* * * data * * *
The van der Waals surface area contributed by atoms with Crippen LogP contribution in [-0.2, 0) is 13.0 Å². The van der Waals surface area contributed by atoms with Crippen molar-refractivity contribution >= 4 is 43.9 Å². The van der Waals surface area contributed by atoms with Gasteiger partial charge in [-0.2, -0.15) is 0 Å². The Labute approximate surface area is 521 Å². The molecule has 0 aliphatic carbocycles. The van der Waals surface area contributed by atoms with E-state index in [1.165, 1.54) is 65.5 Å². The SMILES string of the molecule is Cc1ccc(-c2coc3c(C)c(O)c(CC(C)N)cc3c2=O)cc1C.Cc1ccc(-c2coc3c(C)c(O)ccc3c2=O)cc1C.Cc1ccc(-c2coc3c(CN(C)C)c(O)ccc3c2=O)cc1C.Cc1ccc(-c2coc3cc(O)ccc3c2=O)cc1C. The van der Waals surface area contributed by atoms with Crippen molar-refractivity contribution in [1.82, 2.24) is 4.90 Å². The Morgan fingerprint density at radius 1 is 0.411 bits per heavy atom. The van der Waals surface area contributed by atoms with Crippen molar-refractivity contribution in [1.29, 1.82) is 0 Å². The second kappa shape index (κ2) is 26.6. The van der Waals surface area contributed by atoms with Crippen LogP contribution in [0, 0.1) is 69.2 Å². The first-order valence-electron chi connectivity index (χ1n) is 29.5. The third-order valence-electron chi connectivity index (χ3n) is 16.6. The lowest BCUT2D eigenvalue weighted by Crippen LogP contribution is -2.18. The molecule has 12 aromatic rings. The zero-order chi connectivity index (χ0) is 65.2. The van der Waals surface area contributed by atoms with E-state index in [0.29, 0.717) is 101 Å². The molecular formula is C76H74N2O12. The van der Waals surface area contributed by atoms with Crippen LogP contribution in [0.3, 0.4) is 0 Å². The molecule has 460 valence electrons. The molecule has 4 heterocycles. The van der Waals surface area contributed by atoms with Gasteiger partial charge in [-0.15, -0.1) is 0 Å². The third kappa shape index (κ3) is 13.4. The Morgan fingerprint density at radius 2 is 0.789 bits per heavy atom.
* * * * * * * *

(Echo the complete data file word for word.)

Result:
The van der Waals surface area contributed by atoms with Crippen LogP contribution in [-0.2, 0) is 13.0 Å². The van der Waals surface area contributed by atoms with Crippen molar-refractivity contribution >= 4 is 43.9 Å². The van der Waals surface area contributed by atoms with Gasteiger partial charge in [-0.2, -0.15) is 0 Å². The Labute approximate surface area is 521 Å². The molecule has 0 aliphatic carbocycles. The van der Waals surface area contributed by atoms with E-state index in [1.165, 1.54) is 65.5 Å². The SMILES string of the molecule is Cc1ccc(-c2coc3c(C)c(O)c(CC(C)N)cc3c2=O)cc1C.Cc1ccc(-c2coc3c(C)c(O)ccc3c2=O)cc1C.Cc1ccc(-c2coc3c(CN(C)C)c(O)ccc3c2=O)cc1C.Cc1ccc(-c2coc3cc(O)ccc3c2=O)cc1C. The van der Waals surface area contributed by atoms with Crippen molar-refractivity contribution in [1.82, 2.24) is 4.90 Å². The Morgan fingerprint density at radius 1 is 0.411 bits per heavy atom. The van der Waals surface area contributed by atoms with Crippen molar-refractivity contribution in [1.29, 1.82) is 0 Å². The second kappa shape index (κ2) is 26.6. The van der Waals surface area contributed by atoms with Crippen LogP contribution in [0, 0.1) is 69.2 Å². The first-order valence-electron chi connectivity index (χ1n) is 29.5. The third-order valence-electron chi connectivity index (χ3n) is 16.6. The lowest BCUT2D eigenvalue weighted by Crippen LogP contribution is -2.18. The molecule has 12 aromatic rings. The zero-order chi connectivity index (χ0) is 65.2. The van der Waals surface area contributed by atoms with E-state index in [0.29, 0.717) is 101 Å². The molecular formula is C76H74N2O12. The van der Waals surface area contributed by atoms with Crippen LogP contribution in [0.3, 0.4) is 0 Å². The molecule has 460 valence electrons. The molecule has 4 heterocycles. The van der Waals surface area contributed by atoms with Gasteiger partial charge in [-0.15, -0.1) is 0 Å². The third kappa shape index (κ3) is 13.4. The Morgan fingerprint density at radius 2 is 0.789 bits per heavy atom.